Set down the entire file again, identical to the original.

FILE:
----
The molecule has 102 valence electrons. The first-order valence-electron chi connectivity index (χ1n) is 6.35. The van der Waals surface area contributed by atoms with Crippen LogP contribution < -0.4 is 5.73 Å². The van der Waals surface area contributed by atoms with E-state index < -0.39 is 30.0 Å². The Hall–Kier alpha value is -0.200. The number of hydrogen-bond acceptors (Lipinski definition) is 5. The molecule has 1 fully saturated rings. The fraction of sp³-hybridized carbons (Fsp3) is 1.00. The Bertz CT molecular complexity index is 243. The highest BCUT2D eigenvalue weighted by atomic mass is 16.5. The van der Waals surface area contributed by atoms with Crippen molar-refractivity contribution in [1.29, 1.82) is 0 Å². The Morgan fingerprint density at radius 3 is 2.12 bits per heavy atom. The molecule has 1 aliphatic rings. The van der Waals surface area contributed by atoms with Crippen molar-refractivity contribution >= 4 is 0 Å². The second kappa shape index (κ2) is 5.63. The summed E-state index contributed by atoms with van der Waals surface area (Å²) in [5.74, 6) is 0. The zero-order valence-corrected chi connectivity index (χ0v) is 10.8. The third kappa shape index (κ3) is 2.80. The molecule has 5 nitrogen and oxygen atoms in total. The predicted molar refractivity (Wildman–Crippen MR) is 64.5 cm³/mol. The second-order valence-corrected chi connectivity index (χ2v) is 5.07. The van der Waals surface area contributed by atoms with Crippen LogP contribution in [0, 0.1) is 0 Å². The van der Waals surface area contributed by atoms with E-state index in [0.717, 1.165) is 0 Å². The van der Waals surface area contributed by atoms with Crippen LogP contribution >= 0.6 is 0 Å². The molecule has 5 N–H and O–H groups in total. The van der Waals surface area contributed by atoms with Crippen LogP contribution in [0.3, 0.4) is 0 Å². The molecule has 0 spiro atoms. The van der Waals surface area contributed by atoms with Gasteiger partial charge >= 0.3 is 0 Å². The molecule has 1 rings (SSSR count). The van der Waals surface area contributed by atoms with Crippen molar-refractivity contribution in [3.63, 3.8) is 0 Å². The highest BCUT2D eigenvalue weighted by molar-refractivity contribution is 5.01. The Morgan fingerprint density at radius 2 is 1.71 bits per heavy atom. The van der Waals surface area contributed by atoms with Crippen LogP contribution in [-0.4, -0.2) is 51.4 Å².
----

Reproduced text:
The molecule has 102 valence electrons. The first-order valence-electron chi connectivity index (χ1n) is 6.35. The van der Waals surface area contributed by atoms with Crippen LogP contribution < -0.4 is 5.73 Å². The van der Waals surface area contributed by atoms with E-state index < -0.39 is 30.0 Å². The Hall–Kier alpha value is -0.200. The number of hydrogen-bond acceptors (Lipinski definition) is 5. The molecule has 1 fully saturated rings. The fraction of sp³-hybridized carbons (Fsp3) is 1.00. The Bertz CT molecular complexity index is 243. The highest BCUT2D eigenvalue weighted by atomic mass is 16.5. The van der Waals surface area contributed by atoms with Crippen molar-refractivity contribution in [1.29, 1.82) is 0 Å². The Morgan fingerprint density at radius 3 is 2.12 bits per heavy atom. The molecule has 1 aliphatic rings. The van der Waals surface area contributed by atoms with Crippen molar-refractivity contribution >= 4 is 0 Å². The second kappa shape index (κ2) is 5.63. The summed E-state index contributed by atoms with van der Waals surface area (Å²) in [5.74, 6) is 0. The zero-order valence-corrected chi connectivity index (χ0v) is 10.8. The third kappa shape index (κ3) is 2.80. The molecule has 5 nitrogen and oxygen atoms in total. The predicted molar refractivity (Wildman–Crippen MR) is 64.5 cm³/mol. The second-order valence-corrected chi connectivity index (χ2v) is 5.07. The van der Waals surface area contributed by atoms with Crippen LogP contribution in [0, 0.1) is 0 Å². The van der Waals surface area contributed by atoms with E-state index in [0.717, 1.165) is 0 Å². The van der Waals surface area contributed by atoms with Crippen LogP contribution >= 0.6 is 0 Å². The molecule has 5 N–H and O–H groups in total. The van der Waals surface area contributed by atoms with Crippen LogP contribution in [0.3, 0.4) is 0 Å². The molecule has 0 spiro atoms. The van der Waals surface area contributed by atoms with Gasteiger partial charge >= 0.3 is 0 Å². The molecule has 1 rings (SSSR count). The van der Waals surface area contributed by atoms with Crippen molar-refractivity contribution in [3.63, 3.8) is 0 Å². The highest BCUT2D eigenvalue weighted by molar-refractivity contribution is 5.01. The Morgan fingerprint density at radius 2 is 1.71 bits per heavy atom. The van der Waals surface area contributed by atoms with Crippen LogP contribution in [-0.4, -0.2) is 51.4 Å².